City Commissioner Randy Leonard is trying to sidestep a subpoena ordering him to appear in court next Tuesday, September 9, to testify about his controversial secret list of downtown offenders ("Leonard's Secret List," News, Aug 21), arguing through the city attorney's office that he is "not the custodian" of records relating to the program. Leonard, who until now has been remarkably outspoken about the merits of his secret list, fell silent on August 21 following the Mercury's public records requests to his office and to the police bureau and city attorney's offices, asking for records, emails, and communications relating to the list. The city attorney's office has yet to respond to our request for information, and the police bureau has only responded by asking clarifying questions. Meanwhile, the District Attorney's office responded only to say that a policy relating to the secret list exists, but when asked to provide the policy, Deputy District Attorney David Hannon also went quiet. Bill Sinnott, the coordinator of the program at the police bureau, admitted to the Mercury in May ("The Policy That Wasn't There," News, May 22) that the policy wasn't written down anywhere, promising to rectify the situation by July 1. MATT DAVIS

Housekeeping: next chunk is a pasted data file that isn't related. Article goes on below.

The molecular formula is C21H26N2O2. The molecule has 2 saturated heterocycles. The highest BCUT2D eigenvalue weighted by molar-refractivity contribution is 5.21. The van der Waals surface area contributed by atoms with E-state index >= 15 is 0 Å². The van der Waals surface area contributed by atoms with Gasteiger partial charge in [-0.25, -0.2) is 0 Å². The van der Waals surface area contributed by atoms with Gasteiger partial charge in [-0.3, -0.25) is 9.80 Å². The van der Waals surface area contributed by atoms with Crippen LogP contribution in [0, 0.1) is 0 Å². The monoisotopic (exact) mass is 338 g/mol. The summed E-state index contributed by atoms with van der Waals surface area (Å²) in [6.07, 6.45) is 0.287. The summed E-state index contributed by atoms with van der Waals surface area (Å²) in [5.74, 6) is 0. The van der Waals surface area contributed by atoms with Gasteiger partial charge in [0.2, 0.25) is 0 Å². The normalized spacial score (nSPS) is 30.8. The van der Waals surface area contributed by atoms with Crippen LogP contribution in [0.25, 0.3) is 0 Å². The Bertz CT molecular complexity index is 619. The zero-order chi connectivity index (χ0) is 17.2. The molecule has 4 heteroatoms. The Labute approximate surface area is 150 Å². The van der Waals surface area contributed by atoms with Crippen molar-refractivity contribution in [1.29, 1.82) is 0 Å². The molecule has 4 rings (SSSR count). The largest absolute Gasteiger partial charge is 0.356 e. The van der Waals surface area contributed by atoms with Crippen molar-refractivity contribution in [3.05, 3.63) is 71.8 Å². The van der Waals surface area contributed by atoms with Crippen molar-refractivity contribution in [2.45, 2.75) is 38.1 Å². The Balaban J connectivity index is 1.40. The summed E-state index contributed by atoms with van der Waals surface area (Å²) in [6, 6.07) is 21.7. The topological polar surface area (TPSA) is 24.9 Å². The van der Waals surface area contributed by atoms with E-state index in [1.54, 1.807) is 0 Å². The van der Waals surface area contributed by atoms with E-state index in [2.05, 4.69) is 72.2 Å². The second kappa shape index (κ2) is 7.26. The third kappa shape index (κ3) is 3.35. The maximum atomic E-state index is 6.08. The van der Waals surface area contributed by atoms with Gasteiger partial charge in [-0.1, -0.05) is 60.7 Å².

Starting this year, Portland environmental group Ecotrust will give the Portland and Gervais school districts seven cents for every lunch they serve using local foods. Usually, school lunches cost $1.06 each to prepare, and 36 percent of Oregon schools that do not use local foods cited increased cost as their biggest concern. A bill to provide the seven cent subsidy to schools statewide got widespread support from politicians last year, but then "languished in Ways and Means," according to Nancy Bales, director of development at Ecotrust. Rather than wait for the legislature, Ecotrust went the private route and snagged a $295,000 grant for a Portland- and Gervais-only program from Kaiser Permanente. The plan is to use the seven cents to serve a different local food in schools every month. September is the month of cucumbers; October is corn-on-the-cob; November is parsnips; then cabbage, potatoes, pears, berries, radishes and asparagus. "Seven more cents per meal is huge," says Bales. SARAH MIRK